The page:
Weatherby began making rifles in the late 50's/early 60''s/ Originaly they employed a M-98/FN type action as Roy fely it was time to have his own unique product.
In the Mid 60's, I beleive, the MkV Action began appearing. I is a heavy massive appearing bolt with 9 locking Lugs, only one action length and style. At the time the stock appeared futuristic in nature with a trapezoidal forend and (new then) a some what conventional low combed Monte Carlo Stock with a mildly high cheekpiece which was somewhat low in the fore part.
The Rifle came with a Hi Glossy finish and more or less standard cherkering, although other grades were offered. Rosewood forend and grip cap were feature and, in toto, the Weatherby rifles were and remain handsome pieces.
Initially the Rifles were made by JP Sauer and Son in Germany, the same company who manufactured the short lived, but ultra slick Colt Sauer Bolt Action.
The latter piece never toke hold, as appears the case when American Pistol Manufacturers attempt to break into the Long arm field.
I have two Husquavarna rifles which I dealry love, but they are marked, of all things as "Smith & Wesson"s. the later of the twon S&W rifles appears to feature the very fast action since used by a few companies in sequence over the decades. I can't recall them all.
The Initial Weatherby Rifles were all manufactured in "magnum' lengthed actions to accomodate Weatherby's Line of Propietary cartrides which were .257WM, .270WM , 7mm WM, 300 WM, 340WM, 378 WM and 460 WM.
The most popular of the group was, and remains, the .300WM.
Weattherby cartridges generated higher pressures all in the 60,000psi class.
To accomadate these higher pressures about one inch of what is referred to as "Freebore" (unrifled stretch) about one inch in length forward of the cartridtridge neck.
This acted to reduce 'actual' pressures on the bolt face. Hover, it is often the reloaders practice-to increase accuracy-seating bullets shalloly in a dummy cartridge and chambering the round.
The Seating depth was/is reduced until the bullet showed (just barely) no rifling marks.
Needless to say, this might be dangerous in "free bored" Weatherby Rifle as the practtice would obviate the freebore and cause a rise in chamber pressures.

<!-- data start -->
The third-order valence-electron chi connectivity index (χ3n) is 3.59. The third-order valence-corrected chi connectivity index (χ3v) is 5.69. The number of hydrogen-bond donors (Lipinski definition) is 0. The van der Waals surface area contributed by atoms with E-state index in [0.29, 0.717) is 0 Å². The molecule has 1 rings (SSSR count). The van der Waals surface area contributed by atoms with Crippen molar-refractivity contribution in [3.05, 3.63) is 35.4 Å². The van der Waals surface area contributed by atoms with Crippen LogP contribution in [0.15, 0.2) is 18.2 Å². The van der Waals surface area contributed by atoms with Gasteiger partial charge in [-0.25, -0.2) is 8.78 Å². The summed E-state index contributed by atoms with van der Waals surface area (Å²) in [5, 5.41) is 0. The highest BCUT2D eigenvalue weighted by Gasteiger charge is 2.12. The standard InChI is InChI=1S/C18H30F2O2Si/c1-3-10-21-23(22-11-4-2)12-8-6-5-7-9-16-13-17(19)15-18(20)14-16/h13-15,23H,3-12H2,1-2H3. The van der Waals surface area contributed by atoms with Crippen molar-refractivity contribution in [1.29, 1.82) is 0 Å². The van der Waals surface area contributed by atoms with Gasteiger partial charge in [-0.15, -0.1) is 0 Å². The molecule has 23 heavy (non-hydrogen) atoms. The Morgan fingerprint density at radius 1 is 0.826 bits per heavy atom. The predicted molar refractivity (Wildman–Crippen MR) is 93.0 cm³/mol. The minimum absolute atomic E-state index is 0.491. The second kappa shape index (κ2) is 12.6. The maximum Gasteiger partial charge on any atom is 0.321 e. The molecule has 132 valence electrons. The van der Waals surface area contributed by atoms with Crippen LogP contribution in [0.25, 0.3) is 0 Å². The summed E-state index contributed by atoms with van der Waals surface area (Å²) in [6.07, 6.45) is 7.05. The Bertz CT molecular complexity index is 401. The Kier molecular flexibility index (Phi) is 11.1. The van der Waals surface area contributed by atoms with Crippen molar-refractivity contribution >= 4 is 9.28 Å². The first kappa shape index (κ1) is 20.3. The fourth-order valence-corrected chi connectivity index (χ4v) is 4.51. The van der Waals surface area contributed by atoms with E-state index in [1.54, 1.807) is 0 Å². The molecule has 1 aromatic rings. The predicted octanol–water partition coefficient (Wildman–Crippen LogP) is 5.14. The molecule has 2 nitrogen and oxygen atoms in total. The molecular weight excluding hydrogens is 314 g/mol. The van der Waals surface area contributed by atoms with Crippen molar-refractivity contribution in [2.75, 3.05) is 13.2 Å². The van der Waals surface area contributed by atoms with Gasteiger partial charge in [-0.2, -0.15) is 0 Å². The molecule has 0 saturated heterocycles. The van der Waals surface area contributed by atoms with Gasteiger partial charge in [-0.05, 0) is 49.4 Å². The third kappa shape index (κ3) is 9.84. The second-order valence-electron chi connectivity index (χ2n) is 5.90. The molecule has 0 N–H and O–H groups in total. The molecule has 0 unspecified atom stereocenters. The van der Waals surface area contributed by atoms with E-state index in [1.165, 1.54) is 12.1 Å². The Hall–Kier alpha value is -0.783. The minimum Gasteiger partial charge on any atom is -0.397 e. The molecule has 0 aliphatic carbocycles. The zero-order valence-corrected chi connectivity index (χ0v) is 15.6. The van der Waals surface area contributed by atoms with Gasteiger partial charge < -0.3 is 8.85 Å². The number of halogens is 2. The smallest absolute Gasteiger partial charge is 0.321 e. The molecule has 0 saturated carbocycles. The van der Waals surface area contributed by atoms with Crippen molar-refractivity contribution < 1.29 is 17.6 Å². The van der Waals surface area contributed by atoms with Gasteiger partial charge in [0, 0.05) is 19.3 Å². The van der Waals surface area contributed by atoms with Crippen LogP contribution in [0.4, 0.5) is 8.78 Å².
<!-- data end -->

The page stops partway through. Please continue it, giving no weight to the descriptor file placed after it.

In these rifles I had followed the practice of seating to the same length as factory rounds.
I considered the .308Norma Mag and the .300 Weatherby to be the best of the 300's as I did not care for the extremely short neck of the .300Wiinchester.
Subsequently Weather introduced the .224WM, which never became popular because of the Nearly equal performance of the .22-250Rem..
Nonetheless this .224 round necessitated a different action length and size althogether and looked very 'cute' as it was a miniature Mark V.
Next to be in troduced on yet another action length and size was the .240 WM. For whatever reason, I really liked this particular rifle despite the fact that it only outperformed the .243Win and 6mm Remington by a cople of hundred fps.
Weatherby MkV's were made in Japan briefly, but now are all manufactured in the USA.
A short action has also been procuded to chamber at the very least, the.308 Win and 7mm/08.
The Vanguard action, still made in Japan is of magnum length and the 300 WM is offered in the rifle with a guarantee of .99MOA or less.
All Weatherby Rifles guarantee 1 1/4 MOA for three shots from a cold barrel.
All Weatherbies used to come with test targets showing at least this size group or leas, but the practice has been deleted except in the Case of the "Sub Moa" Vanguard, although I am sure the odd MkV can equal this.
Beacuase of the high chamber pressures and originall slim (around #2 contour). The .460WM had a heavier barrel, but anecdotally I have heard of some Problems in the hot weather of Africa again, because of the higher chamber pressures.
I have only fired the .224, .240 .257, 300 and 460 WM's I can only say the first three are quite likable, the 300 becoming a bit of a handfull for a .300, and i found the .460 to0 much for me as I found the.458 winchester too much for me.
Nevertheless the line deserves consideration for all uses.